It was a gorgeous — and hot — Monday in Ottawa, but there were few leaders present in the House. Thomas Mulcair was present, however, and started off by reading off questions about the AG’s report on the improperly tracked $3.1 billion, gesticulating a little more wildly than usual today. Jason Kenney, the designated back-up PM du jour, reminded him that the Auditor General said there was no evidence that any money was misspent, and that Treasury Board had accepted his recommendations. Mulcair carried on, taking the entire leader’s round, and asked about the changes to the collective bargaining for the CBC, wondering if they were going to ensure that Peter Mansbridge wasn’t paid any more than Ezra Levant. Kenney hit back by reminding him that when he was in the Quebec government, they had control over collective bargaining for their Crown Corporations there too. For the Liberals, Ralph Goodale asked about the tax changes in the budget, and how it was affecting the hard done-by middle class. Jason Kenney insisted that the total share of the federal tax burden was at its lowest level since 1965, thanks to the Conservatives. Marc Garneau closed out the round, asking about the tariff changes, but Jason Kenney gave the very same talking point as before.
Despite it being only a Thursday, Elizabeth May was the only leader in the House. Harper wasn’t even present for the many self-congratulatory Members’ Statements about the second anniversary of the “strong, stable, national majority Conservative government.” In the absence of Thomas Mulcair, it was up to Libby Davies to read off a pair of questions about the improperly tracked $3.1 billion in anti-terrorism funds, to which James Moore, the designated back-up PM du jour, read off the Auditor General’s assurances that the money was not actually misspent. Davies moved onto the topic of search and rescue and threw in a mention for the need to reopen the Kitsilano Coast Guard station. Moore insisted that they were making investments and changes to the system as evidenced by this morning’s announcement. Lysane Blanchette-Lamothe repeated the same in French — without a script — the twist being about the Quebec City substation (MacKay: We are making these necessary investments; Clement: The AG stated that there was no evidence of misspending). For the Liberals, Bob Rae led off — and got a round of applause from the Conservative benches for it — and asked about the “stealth campaign” of raising taxes, be they payroll or tariffs. Moore insisted that it was a ridiculous question, and lauded the many ways in which the government has lowered taxes. For his final question, Rae asked about withdrawals from the Interparliamentary Union, to which Moore replied that there was no withdrawal on the world stage.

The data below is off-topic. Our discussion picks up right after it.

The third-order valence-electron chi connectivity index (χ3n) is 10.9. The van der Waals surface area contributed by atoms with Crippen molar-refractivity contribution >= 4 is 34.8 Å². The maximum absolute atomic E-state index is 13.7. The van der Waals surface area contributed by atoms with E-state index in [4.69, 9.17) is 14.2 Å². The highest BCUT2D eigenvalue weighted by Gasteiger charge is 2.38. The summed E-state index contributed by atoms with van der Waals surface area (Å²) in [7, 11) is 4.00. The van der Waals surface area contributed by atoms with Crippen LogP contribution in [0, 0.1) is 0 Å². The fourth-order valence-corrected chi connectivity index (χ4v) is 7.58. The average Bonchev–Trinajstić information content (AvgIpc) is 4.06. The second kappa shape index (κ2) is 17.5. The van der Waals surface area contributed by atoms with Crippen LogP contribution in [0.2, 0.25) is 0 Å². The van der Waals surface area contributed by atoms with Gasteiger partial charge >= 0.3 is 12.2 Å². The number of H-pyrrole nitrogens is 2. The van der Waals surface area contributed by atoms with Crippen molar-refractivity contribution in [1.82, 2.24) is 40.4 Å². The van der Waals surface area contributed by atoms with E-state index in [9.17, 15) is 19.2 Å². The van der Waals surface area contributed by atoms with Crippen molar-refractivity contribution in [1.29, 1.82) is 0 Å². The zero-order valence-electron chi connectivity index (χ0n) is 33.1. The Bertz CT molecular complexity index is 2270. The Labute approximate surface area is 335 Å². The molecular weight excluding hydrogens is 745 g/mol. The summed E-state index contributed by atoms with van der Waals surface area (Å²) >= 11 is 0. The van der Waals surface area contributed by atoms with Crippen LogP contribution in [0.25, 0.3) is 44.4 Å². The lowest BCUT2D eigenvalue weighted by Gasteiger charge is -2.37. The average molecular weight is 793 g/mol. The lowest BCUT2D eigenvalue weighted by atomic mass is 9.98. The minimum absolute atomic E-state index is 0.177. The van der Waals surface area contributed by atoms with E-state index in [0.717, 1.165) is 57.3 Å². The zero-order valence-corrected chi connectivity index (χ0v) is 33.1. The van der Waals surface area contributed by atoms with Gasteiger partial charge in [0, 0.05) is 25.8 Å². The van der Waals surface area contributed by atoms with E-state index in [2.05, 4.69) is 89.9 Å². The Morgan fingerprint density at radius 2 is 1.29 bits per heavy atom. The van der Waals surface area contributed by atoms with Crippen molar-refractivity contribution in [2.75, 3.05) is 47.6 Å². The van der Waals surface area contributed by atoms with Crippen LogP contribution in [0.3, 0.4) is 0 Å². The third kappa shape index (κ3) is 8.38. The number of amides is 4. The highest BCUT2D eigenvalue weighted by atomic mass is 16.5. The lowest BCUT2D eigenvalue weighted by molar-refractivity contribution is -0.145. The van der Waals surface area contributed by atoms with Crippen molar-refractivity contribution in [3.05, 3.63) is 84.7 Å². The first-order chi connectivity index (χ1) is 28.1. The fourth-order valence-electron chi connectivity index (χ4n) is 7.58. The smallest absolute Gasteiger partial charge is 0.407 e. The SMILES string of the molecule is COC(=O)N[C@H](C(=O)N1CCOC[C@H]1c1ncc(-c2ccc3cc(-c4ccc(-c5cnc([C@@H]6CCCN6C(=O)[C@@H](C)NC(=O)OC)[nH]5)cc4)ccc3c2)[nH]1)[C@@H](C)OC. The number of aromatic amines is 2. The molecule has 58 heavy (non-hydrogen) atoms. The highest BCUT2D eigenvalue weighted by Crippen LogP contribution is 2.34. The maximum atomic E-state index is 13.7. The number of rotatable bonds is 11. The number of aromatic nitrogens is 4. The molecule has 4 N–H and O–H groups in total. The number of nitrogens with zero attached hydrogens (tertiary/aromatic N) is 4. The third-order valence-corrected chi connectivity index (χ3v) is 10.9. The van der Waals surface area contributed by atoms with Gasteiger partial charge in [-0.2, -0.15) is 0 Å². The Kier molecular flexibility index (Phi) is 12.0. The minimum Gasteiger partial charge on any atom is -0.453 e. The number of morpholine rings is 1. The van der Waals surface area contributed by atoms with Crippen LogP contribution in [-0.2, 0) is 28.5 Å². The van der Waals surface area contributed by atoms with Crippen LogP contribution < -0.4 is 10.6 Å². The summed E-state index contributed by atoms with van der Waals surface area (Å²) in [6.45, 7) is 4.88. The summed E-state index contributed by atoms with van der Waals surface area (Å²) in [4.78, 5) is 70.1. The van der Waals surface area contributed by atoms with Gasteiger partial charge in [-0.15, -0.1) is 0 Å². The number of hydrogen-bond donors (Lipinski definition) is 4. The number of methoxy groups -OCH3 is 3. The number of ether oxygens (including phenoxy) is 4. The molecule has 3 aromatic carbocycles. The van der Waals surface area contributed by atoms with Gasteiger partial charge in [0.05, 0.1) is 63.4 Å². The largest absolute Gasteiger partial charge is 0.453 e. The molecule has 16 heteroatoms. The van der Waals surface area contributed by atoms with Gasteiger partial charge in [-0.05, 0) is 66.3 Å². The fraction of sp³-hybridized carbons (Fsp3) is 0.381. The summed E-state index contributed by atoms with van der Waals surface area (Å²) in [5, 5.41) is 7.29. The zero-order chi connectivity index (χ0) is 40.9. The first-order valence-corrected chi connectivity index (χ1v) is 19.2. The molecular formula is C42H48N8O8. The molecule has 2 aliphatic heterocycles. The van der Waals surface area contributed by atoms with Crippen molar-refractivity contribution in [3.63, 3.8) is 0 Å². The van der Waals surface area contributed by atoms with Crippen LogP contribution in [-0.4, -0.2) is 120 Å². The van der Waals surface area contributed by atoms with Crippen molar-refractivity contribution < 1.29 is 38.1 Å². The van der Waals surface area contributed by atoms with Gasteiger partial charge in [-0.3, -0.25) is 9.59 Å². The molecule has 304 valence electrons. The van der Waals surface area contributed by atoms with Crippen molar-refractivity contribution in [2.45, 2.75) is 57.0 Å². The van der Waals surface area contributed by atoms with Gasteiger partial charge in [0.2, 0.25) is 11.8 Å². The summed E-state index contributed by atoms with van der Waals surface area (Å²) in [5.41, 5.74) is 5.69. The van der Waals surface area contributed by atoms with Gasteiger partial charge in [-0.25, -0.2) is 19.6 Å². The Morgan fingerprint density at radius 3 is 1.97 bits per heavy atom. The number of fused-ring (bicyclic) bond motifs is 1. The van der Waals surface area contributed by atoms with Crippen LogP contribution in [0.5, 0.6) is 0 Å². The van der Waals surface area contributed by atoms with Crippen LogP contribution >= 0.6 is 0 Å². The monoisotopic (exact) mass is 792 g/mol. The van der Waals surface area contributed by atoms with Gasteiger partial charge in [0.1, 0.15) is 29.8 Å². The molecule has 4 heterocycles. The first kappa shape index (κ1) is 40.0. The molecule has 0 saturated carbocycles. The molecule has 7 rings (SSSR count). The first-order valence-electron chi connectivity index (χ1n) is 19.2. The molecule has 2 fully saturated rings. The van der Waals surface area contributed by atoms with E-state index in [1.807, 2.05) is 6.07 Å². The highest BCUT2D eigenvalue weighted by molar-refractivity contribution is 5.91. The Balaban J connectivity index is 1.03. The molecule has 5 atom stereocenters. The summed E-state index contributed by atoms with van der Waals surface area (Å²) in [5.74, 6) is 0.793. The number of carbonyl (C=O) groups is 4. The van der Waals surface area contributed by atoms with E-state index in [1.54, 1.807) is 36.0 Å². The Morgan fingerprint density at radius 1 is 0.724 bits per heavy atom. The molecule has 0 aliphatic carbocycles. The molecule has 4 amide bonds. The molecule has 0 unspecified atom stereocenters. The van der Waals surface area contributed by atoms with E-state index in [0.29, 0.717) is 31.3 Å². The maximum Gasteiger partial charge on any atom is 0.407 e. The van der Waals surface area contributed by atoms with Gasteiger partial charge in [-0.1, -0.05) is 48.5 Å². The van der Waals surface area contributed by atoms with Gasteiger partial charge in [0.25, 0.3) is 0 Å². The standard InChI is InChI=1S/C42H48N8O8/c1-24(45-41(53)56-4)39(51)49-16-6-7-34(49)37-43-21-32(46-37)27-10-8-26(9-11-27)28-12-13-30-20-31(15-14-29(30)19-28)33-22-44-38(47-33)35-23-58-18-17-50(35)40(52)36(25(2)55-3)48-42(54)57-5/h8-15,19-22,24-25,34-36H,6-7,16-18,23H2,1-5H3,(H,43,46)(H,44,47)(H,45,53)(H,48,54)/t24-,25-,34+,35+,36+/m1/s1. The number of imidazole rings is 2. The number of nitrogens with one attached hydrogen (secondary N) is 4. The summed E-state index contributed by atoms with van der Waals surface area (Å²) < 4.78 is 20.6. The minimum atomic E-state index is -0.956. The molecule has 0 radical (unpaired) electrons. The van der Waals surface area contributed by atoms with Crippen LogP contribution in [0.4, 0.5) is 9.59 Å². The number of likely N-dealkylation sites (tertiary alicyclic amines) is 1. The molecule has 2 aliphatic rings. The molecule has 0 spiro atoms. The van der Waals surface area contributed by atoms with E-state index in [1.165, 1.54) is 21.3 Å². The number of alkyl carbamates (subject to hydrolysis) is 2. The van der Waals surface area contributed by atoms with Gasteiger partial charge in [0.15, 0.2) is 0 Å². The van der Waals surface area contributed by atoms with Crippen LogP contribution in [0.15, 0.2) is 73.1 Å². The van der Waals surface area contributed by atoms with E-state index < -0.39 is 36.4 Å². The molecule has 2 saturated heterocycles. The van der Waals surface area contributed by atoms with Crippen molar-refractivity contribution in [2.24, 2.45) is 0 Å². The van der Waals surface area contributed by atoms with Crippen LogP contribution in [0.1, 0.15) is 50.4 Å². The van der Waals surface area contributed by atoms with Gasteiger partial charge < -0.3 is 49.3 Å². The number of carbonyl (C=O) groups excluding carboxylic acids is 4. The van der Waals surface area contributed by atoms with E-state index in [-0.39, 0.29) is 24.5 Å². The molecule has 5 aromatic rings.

Business groups are referring to the somewhat ham-handed way that Jason Kenney is responding to the outcry over temporary foreign workers as a political solution that will hurt the economy. And it is a political problem that is divorced from the actual problems that exist within the labour market. Tim Harper lays out the way in which the government is once again engaging in poor policy around this issue because of the way in which it has played out to its anxious base.
Wednesday, caucus day, and the benches were mostly full, except for Thomas Mulcair’s seat. Well, that’s not entirely true — one of the backbenchers from the nosebleeds was filling the seat while Mulcair was on a plane to Labrador, headed there directly after the morning’s caucus meeting. That left it up to deputy leader David Christopherson to get things off to a shouty start, yelling about cuts to Elections Canada amidst the report that showed the magnitude of problems during the past election. Harper assured him that Elections Canada recommended their own cuts and their legislation to strengthen their powers was forthcoming, based on their own recent report. Nycole Turmel was up next, asking about the improperly tracked $3.1 billion identified in the Auditor General’s report. Harper reminded her that the Auditor General himself pointed out that nothing pointed to any misspending, and that Treasury Board had already accepted his recommendations. For the Liberals, Justin Trudeau was up to decry Harper’s lack of understanding of the plight of the middle class. Harper assured him of all the great programmes they had for everyday Canadians, and look at how great the country is doing compared to other OECD countries.
The Auditor General released a report yesterday, and it was a bit of a doozy, at least with regards to the revelation that some $3.1 billion in anti-terror funding is not properly accounted for. Not that it’s actually been misspent, but the recordkeeping is a bit sloppy, and some of it was victim to a “whole of government approach,” according to Tony Clement. Among other issues the AG cited – that our search and rescue infrastructure is headed for total systems failure, that they need to crack down on EI overpayments, problems with expense claims by the Old Port of Montreal, and that there are problems with the Truth and Reconciliation Commission, as it is beset by conflict with other federal departments over documents. John Ivison says the report is like ‘manna’ for the NDP, and I can hardly wait for the number of times that Thomas Mulcair gets to say “failure of good public administration” over the next several days.